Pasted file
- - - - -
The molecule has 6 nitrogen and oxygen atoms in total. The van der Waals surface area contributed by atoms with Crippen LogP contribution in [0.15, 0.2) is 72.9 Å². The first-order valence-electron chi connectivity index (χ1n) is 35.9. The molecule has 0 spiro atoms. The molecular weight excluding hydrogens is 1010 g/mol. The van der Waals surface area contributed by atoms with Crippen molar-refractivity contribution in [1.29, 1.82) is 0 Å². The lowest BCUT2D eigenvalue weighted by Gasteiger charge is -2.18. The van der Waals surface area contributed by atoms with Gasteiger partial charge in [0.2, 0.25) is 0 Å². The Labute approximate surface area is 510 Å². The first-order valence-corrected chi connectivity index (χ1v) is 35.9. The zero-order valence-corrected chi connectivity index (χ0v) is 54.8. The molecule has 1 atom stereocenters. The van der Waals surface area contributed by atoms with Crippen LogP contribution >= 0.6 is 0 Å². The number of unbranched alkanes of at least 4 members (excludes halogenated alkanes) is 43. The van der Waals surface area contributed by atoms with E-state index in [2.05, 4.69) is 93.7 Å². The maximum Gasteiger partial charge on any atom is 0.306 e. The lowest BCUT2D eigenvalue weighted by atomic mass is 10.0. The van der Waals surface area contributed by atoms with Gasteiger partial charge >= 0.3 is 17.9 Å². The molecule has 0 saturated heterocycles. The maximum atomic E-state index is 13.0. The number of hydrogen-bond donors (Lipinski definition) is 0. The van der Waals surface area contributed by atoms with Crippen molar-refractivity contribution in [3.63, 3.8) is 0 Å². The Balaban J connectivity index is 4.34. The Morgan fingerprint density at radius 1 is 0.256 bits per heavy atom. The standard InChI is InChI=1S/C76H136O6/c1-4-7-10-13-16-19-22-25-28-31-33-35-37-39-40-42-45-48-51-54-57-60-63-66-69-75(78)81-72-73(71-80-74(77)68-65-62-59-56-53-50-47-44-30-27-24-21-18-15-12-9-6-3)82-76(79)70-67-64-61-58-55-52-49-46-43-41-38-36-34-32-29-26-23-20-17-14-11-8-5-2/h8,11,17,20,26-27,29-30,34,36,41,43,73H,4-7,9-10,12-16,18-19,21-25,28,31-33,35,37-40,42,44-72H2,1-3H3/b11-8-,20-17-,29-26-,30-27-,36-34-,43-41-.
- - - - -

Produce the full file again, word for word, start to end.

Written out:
The molecule has 6 nitrogen and oxygen atoms in total. The van der Waals surface area contributed by atoms with Crippen LogP contribution in [0.15, 0.2) is 72.9 Å². The first-order valence-electron chi connectivity index (χ1n) is 35.9. The molecule has 0 spiro atoms. The molecular weight excluding hydrogens is 1010 g/mol. The van der Waals surface area contributed by atoms with Crippen molar-refractivity contribution in [1.29, 1.82) is 0 Å². The lowest BCUT2D eigenvalue weighted by Gasteiger charge is -2.18. The van der Waals surface area contributed by atoms with Gasteiger partial charge in [0.2, 0.25) is 0 Å². The Labute approximate surface area is 510 Å². The first-order valence-corrected chi connectivity index (χ1v) is 35.9. The zero-order valence-corrected chi connectivity index (χ0v) is 54.8. The molecule has 1 atom stereocenters. The van der Waals surface area contributed by atoms with Crippen LogP contribution >= 0.6 is 0 Å². The number of unbranched alkanes of at least 4 members (excludes halogenated alkanes) is 43. The van der Waals surface area contributed by atoms with E-state index in [2.05, 4.69) is 93.7 Å². The maximum Gasteiger partial charge on any atom is 0.306 e. The lowest BCUT2D eigenvalue weighted by atomic mass is 10.0. The van der Waals surface area contributed by atoms with Gasteiger partial charge >= 0.3 is 17.9 Å². The molecule has 0 saturated heterocycles. The maximum atomic E-state index is 13.0. The number of hydrogen-bond donors (Lipinski definition) is 0. The van der Waals surface area contributed by atoms with Crippen molar-refractivity contribution in [3.63, 3.8) is 0 Å². The Balaban J connectivity index is 4.34. The Morgan fingerprint density at radius 1 is 0.256 bits per heavy atom. The standard InChI is InChI=1S/C76H136O6/c1-4-7-10-13-16-19-22-25-28-31-33-35-37-39-40-42-45-48-51-54-57-60-63-66-69-75(78)81-72-73(71-80-74(77)68-65-62-59-56-53-50-47-44-30-27-24-21-18-15-12-9-6-3)82-76(79)70-67-64-61-58-55-52-49-46-43-41-38-36-34-32-29-26-23-20-17-14-11-8-5-2/h8,11,17,20,26-27,29-30,34,36,41,43,73H,4-7,9-10,12-16,18-19,21-25,28,31-33,35,37-40,42,44-72H2,1-3H3/b11-8-,20-17-,29-26-,30-27-,36-34-,43-41-.